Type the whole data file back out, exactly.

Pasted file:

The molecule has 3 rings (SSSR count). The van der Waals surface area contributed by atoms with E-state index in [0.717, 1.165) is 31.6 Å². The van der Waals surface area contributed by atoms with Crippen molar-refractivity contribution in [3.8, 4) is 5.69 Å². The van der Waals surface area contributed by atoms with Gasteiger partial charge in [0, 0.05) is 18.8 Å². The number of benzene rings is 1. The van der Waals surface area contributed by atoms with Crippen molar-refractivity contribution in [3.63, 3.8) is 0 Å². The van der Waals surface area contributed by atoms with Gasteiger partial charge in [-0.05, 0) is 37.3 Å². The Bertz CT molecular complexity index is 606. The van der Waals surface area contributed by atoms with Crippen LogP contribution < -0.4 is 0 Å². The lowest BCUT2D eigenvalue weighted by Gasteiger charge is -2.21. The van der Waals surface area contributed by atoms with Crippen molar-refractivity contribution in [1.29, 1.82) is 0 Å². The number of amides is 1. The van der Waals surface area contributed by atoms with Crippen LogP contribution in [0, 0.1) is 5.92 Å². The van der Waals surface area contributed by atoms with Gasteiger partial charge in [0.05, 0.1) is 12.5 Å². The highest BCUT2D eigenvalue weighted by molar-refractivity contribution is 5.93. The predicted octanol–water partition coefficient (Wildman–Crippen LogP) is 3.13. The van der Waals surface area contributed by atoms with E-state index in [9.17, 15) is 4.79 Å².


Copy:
The molecule has 3 rings (SSSR count). The van der Waals surface area contributed by atoms with E-state index in [0.717, 1.165) is 31.6 Å². The van der Waals surface area contributed by atoms with Crippen molar-refractivity contribution in [3.8, 4) is 5.69 Å². The van der Waals surface area contributed by atoms with Gasteiger partial charge in [0, 0.05) is 18.8 Å². The number of benzene rings is 1. The van der Waals surface area contributed by atoms with Crippen molar-refractivity contribution in [3.63, 3.8) is 0 Å². The van der Waals surface area contributed by atoms with Gasteiger partial charge in [-0.05, 0) is 37.3 Å². The Bertz CT molecular complexity index is 606. The van der Waals surface area contributed by atoms with Crippen LogP contribution < -0.4 is 0 Å². The lowest BCUT2D eigenvalue weighted by Gasteiger charge is -2.21. The van der Waals surface area contributed by atoms with Crippen molar-refractivity contribution in [1.29, 1.82) is 0 Å². The number of amides is 1. The van der Waals surface area contributed by atoms with Crippen LogP contribution in [0, 0.1) is 5.92 Å². The van der Waals surface area contributed by atoms with Gasteiger partial charge in [0.05, 0.1) is 12.5 Å². The highest BCUT2D eigenvalue weighted by molar-refractivity contribution is 5.93. The predicted octanol–water partition coefficient (Wildman–Crippen LogP) is 3.13. The van der Waals surface area contributed by atoms with E-state index in [9.17, 15) is 4.79 Å².